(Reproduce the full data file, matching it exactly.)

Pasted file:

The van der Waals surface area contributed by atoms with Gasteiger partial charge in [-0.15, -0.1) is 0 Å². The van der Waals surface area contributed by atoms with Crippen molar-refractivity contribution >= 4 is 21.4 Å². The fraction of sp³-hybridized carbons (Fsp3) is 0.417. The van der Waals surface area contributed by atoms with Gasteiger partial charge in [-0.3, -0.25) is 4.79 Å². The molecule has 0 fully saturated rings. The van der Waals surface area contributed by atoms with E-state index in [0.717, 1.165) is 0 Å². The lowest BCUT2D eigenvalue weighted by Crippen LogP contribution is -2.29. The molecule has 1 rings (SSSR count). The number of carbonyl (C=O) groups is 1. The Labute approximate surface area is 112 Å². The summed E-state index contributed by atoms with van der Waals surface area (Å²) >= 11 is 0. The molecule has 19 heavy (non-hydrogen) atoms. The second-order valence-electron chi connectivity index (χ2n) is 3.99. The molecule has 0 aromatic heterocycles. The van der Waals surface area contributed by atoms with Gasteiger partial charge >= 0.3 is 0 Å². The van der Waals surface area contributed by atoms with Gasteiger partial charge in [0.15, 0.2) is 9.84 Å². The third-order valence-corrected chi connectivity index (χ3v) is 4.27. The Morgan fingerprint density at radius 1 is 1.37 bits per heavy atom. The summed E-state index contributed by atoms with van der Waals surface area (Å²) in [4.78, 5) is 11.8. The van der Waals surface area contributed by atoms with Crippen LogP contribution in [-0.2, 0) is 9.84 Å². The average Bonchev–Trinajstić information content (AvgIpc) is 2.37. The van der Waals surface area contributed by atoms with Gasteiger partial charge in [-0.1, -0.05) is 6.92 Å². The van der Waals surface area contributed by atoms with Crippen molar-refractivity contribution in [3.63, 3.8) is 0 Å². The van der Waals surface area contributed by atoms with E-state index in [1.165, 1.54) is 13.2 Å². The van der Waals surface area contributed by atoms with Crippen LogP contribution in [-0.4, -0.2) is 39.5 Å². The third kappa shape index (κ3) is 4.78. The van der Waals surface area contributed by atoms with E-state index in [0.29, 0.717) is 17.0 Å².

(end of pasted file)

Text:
The van der Waals surface area contributed by atoms with Gasteiger partial charge in [-0.15, -0.1) is 0 Å². The van der Waals surface area contributed by atoms with Crippen molar-refractivity contribution >= 4 is 21.4 Å². The fraction of sp³-hybridized carbons (Fsp3) is 0.417. The van der Waals surface area contributed by atoms with Gasteiger partial charge in [-0.3, -0.25) is 4.79 Å². The molecule has 0 fully saturated rings. The van der Waals surface area contributed by atoms with E-state index in [0.717, 1.165) is 0 Å². The lowest BCUT2D eigenvalue weighted by Crippen LogP contribution is -2.29. The molecule has 1 rings (SSSR count). The number of carbonyl (C=O) groups is 1. The Labute approximate surface area is 112 Å². The summed E-state index contributed by atoms with van der Waals surface area (Å²) >= 11 is 0. The molecule has 19 heavy (non-hydrogen) atoms. The second-order valence-electron chi connectivity index (χ2n) is 3.99. The molecule has 0 aromatic heterocycles. The van der Waals surface area contributed by atoms with Gasteiger partial charge >= 0.3 is 0 Å². The van der Waals surface area contributed by atoms with Gasteiger partial charge in [0.15, 0.2) is 9.84 Å². The third-order valence-corrected chi connectivity index (χ3v) is 4.27. The Morgan fingerprint density at radius 1 is 1.37 bits per heavy atom. The summed E-state index contributed by atoms with van der Waals surface area (Å²) in [4.78, 5) is 11.8. The van der Waals surface area contributed by atoms with Crippen LogP contribution in [-0.2, 0) is 9.84 Å². The average Bonchev–Trinajstić information content (AvgIpc) is 2.37. The van der Waals surface area contributed by atoms with Gasteiger partial charge in [-0.1, -0.05) is 6.92 Å². The van der Waals surface area contributed by atoms with Crippen molar-refractivity contribution in [3.63, 3.8) is 0 Å². The van der Waals surface area contributed by atoms with E-state index in [1.165, 1.54) is 13.2 Å². The van der Waals surface area contributed by atoms with Crippen LogP contribution in [-0.4, -0.2) is 39.5 Å². The third kappa shape index (κ3) is 4.78. The van der Waals surface area contributed by atoms with E-state index in [0.29, 0.717) is 17.0 Å².